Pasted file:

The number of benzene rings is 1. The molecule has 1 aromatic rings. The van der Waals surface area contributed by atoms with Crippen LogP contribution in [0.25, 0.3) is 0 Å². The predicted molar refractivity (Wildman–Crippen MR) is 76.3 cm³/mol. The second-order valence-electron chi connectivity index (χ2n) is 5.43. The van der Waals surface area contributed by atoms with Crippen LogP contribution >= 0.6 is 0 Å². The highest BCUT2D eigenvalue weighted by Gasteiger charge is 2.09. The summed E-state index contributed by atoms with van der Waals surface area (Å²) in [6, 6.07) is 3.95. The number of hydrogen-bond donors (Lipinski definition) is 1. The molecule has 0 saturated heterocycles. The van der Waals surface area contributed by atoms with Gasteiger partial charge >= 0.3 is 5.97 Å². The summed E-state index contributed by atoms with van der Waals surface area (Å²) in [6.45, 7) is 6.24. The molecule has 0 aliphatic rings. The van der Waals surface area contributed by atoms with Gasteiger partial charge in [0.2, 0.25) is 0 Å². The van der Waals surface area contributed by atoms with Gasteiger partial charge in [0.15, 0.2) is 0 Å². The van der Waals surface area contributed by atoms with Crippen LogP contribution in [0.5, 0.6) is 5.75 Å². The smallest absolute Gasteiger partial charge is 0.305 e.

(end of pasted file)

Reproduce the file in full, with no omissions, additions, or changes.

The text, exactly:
The number of benzene rings is 1. The molecule has 1 aromatic rings. The van der Waals surface area contributed by atoms with Crippen LogP contribution in [0.25, 0.3) is 0 Å². The predicted molar refractivity (Wildman–Crippen MR) is 76.3 cm³/mol. The second-order valence-electron chi connectivity index (χ2n) is 5.43. The van der Waals surface area contributed by atoms with Crippen LogP contribution >= 0.6 is 0 Å². The highest BCUT2D eigenvalue weighted by Gasteiger charge is 2.09. The summed E-state index contributed by atoms with van der Waals surface area (Å²) in [6, 6.07) is 3.95. The number of hydrogen-bond donors (Lipinski definition) is 1. The molecule has 0 saturated heterocycles. The van der Waals surface area contributed by atoms with Gasteiger partial charge >= 0.3 is 5.97 Å². The summed E-state index contributed by atoms with van der Waals surface area (Å²) in [6.45, 7) is 6.24. The molecule has 0 aliphatic rings. The van der Waals surface area contributed by atoms with Gasteiger partial charge in [0.2, 0.25) is 0 Å². The van der Waals surface area contributed by atoms with Gasteiger partial charge in [0.15, 0.2) is 0 Å². The van der Waals surface area contributed by atoms with Crippen LogP contribution in [0.5, 0.6) is 5.75 Å². The smallest absolute Gasteiger partial charge is 0.305 e.